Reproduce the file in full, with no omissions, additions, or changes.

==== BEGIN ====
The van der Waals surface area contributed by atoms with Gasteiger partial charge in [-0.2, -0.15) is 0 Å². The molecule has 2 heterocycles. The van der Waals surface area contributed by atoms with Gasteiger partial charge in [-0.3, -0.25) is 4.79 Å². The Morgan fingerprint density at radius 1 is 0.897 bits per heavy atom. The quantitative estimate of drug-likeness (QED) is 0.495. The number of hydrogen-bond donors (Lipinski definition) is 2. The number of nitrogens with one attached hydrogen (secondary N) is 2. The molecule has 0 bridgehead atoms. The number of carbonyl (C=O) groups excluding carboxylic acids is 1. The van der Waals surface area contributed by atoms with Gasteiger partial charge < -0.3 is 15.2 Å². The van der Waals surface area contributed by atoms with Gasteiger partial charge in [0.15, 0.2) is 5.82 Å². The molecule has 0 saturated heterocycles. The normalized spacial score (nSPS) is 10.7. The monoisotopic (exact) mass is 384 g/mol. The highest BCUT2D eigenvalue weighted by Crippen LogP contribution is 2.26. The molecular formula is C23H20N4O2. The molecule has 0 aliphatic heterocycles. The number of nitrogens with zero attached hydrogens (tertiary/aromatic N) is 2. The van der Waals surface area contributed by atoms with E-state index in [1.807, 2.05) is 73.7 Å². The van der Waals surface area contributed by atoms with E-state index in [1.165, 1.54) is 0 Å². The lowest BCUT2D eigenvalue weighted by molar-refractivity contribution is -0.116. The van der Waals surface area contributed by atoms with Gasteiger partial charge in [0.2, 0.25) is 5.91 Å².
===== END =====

The van der Waals surface area contributed by atoms with Gasteiger partial charge in [-0.2, -0.15) is 0 Å². The molecule has 2 heterocycles. The van der Waals surface area contributed by atoms with Gasteiger partial charge in [-0.3, -0.25) is 4.79 Å². The Morgan fingerprint density at radius 1 is 0.897 bits per heavy atom. The quantitative estimate of drug-likeness (QED) is 0.495. The number of hydrogen-bond donors (Lipinski definition) is 2. The number of nitrogens with one attached hydrogen (secondary N) is 2. The molecule has 0 bridgehead atoms. The number of carbonyl (C=O) groups excluding carboxylic acids is 1. The van der Waals surface area contributed by atoms with Gasteiger partial charge < -0.3 is 15.2 Å². The van der Waals surface area contributed by atoms with Gasteiger partial charge in [0.15, 0.2) is 5.82 Å². The molecule has 0 saturated heterocycles. The normalized spacial score (nSPS) is 10.7. The monoisotopic (exact) mass is 384 g/mol. The highest BCUT2D eigenvalue weighted by Crippen LogP contribution is 2.26. The molecular formula is C23H20N4O2. The molecule has 0 aliphatic heterocycles. The number of nitrogens with zero attached hydrogens (tertiary/aromatic N) is 2. The van der Waals surface area contributed by atoms with E-state index in [1.807, 2.05) is 73.7 Å². The van der Waals surface area contributed by atoms with E-state index in [1.165, 1.54) is 0 Å². The lowest BCUT2D eigenvalue weighted by molar-refractivity contribution is -0.116. The van der Waals surface area contributed by atoms with Gasteiger partial charge in [0.2, 0.25) is 5.91 Å².